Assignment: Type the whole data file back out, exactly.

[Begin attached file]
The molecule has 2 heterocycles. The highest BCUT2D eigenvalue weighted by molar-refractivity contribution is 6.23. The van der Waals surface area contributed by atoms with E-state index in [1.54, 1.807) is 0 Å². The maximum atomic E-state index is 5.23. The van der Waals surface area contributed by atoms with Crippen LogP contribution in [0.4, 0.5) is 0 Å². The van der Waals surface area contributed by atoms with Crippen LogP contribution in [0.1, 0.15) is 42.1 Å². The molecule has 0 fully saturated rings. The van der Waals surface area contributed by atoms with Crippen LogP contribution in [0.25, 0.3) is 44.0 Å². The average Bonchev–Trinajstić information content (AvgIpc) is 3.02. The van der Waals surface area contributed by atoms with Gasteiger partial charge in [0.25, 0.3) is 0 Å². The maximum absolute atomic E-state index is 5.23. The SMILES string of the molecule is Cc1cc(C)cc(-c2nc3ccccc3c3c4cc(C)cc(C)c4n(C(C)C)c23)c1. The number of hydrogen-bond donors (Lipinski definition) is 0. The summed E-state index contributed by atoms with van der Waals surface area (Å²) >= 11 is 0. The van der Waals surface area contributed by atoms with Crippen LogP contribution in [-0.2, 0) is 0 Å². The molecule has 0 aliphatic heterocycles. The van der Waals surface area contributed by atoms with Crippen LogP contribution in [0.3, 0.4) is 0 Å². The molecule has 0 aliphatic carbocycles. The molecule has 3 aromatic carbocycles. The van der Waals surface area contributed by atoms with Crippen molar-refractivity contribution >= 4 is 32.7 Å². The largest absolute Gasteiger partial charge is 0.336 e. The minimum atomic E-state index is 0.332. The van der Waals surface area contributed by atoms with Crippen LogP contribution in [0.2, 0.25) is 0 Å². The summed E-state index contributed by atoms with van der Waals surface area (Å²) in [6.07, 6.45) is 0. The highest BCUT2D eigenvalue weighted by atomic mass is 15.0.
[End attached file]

The molecule has 2 heterocycles. The highest BCUT2D eigenvalue weighted by molar-refractivity contribution is 6.23. The van der Waals surface area contributed by atoms with E-state index in [1.54, 1.807) is 0 Å². The maximum atomic E-state index is 5.23. The van der Waals surface area contributed by atoms with Crippen LogP contribution in [0.4, 0.5) is 0 Å². The van der Waals surface area contributed by atoms with Crippen LogP contribution in [0.1, 0.15) is 42.1 Å². The molecule has 0 fully saturated rings. The van der Waals surface area contributed by atoms with Crippen LogP contribution in [0.25, 0.3) is 44.0 Å². The average Bonchev–Trinajstić information content (AvgIpc) is 3.02. The van der Waals surface area contributed by atoms with Gasteiger partial charge in [0.25, 0.3) is 0 Å². The maximum absolute atomic E-state index is 5.23. The SMILES string of the molecule is Cc1cc(C)cc(-c2nc3ccccc3c3c4cc(C)cc(C)c4n(C(C)C)c23)c1. The number of hydrogen-bond donors (Lipinski definition) is 0. The summed E-state index contributed by atoms with van der Waals surface area (Å²) >= 11 is 0. The van der Waals surface area contributed by atoms with Crippen LogP contribution in [-0.2, 0) is 0 Å². The molecule has 0 aliphatic heterocycles. The van der Waals surface area contributed by atoms with Crippen LogP contribution in [0.3, 0.4) is 0 Å². The molecule has 0 aliphatic carbocycles. The molecule has 3 aromatic carbocycles. The van der Waals surface area contributed by atoms with Crippen molar-refractivity contribution >= 4 is 32.7 Å². The largest absolute Gasteiger partial charge is 0.336 e. The minimum atomic E-state index is 0.332. The van der Waals surface area contributed by atoms with Crippen LogP contribution in [0.2, 0.25) is 0 Å². The summed E-state index contributed by atoms with van der Waals surface area (Å²) in [6.07, 6.45) is 0. The highest BCUT2D eigenvalue weighted by atomic mass is 15.0.